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While I welcome the attempt to clarify the issues regarding charging for hepatitis B immunisations (Features, July 23), I feel they are still as fuzzy as ever.

Dr Dewbury states initially that GPs can charge patients for hep B immunisation 'when requested for travel abroad'. This I agree with as travel vaccines were 'mapped across' from the Red Book to GMS2. But she then goes on to say 'if hepatitis B immunisation is required for some other non-occupational health reason.....it should be provided as normal GP services which are included in the global sum' and indications for this include 'travellers to areas of high hepatitis prevalence'.

Surely the two statements are contradictory. What is the correct interpretation?

Additionally, while I agree that 'practices may refuse to provide any travel vaccines' it should be pointed out that if they were doing them (eg hepatitis A and typhoid) prior to March 31, 2004, and then ceased they should lose

2 per cent of their global sum or around £2,000 per GP.

Another area of hep B immunisation that needs a clear statement from the Department of Health is that regarding the emergency services.

Many police no longer have access to occupational health services, but it doesn't require a degree in occupational health to realise they are at risk. Are we really going to charge the police (or ambulance and fire crews) that come through our doors for hepatitis B vaccine?

And, if we can't, is referring them to a neighbouring GP who can, really morally acceptable? Surely we should just give the vaccine and accept the profit we get from the PPA.

Dr SF Riley

Manchester

Dr Christine Dewbury replies:

GPs are generally permitted to charge for routine travel immunisations. But if the travel is to an area of high prevalence, where the risk of acquiring the infection is very high, with a consequent high public health risk on return, then this should be given as GMS.

For example, a traveller to Spain where the prevalence of hepatitis is not high, and who is therefore not in the defined high-risk group covered by GMS, may request hepatitis immunisation for a camping holiday. This would generally be a private arrangement with the GP.

A patient travelling to Bangladesh to work in a flood relief project would be at high risk and this is covered by GMS regulations and the patient may not be charged.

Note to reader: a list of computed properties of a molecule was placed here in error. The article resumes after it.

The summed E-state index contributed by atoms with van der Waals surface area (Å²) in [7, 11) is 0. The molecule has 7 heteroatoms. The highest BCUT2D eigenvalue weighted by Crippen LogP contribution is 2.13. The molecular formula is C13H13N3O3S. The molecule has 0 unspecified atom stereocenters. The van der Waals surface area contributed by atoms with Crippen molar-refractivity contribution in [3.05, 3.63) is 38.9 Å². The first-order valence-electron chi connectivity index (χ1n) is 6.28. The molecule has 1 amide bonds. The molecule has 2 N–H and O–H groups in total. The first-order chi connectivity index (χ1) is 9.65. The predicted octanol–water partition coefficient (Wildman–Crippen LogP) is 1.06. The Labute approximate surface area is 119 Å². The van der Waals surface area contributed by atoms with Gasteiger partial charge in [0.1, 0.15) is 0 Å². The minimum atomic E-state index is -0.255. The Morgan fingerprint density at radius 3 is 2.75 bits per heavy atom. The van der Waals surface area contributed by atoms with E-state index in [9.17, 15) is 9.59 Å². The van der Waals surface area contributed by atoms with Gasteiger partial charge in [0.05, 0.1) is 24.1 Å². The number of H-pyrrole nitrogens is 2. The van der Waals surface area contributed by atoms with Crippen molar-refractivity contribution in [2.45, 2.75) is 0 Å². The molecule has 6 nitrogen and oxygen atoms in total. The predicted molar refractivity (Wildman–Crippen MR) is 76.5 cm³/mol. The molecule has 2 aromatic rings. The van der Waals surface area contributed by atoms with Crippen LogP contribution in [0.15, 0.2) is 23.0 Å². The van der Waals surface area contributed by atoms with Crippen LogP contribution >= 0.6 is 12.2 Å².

Dr Riley is correct that if practices opt out of travel immunisations that were previously provided under GMS (not privately) then they would forfeit part of their global sum (2 per cent) as set out in the Blue Book Investing in General Practice.

I added in the feature: 'If the patient is at very obvious risk, and has no access to an occupational health service, it could perhaps be argued that it should be part of normal NHS primary care to provide protection from a potentially very serious, or even fatal, infection.'

In the situation where a patient is at obvious occupational risk and has no access to occupational health services, then a GP is not permitted to charge a registered patient privately. There could well be a GMS obligation to immunise and there is also probably a common law and ethical requirement to act in the patient's best interests.

But this raises the whole question of whether this is in the best interests of the patient because of the wider issue of the other aspects of an occupational health service that must be addressed to protect the patient adequately from the occupational risk of other blood-borne viruses. This is why in the feature I suggested a full occupational health service is always preferable.

The employer also has a legal duty of care to the employee and has an obligation to provide an occupational health service if workers are to be protected effectively and are not to receive the false reassurance of hepatitis B immunisation that could put them at risk of other blood-borne diseases if there is no risk management strategy, training, follow-up, etc.

Public services should not be allowed to evade their legal duty of care to their employees, which is what they are able to do if GPs give hepatitis immunisations to their employees on an ad hoc basis.

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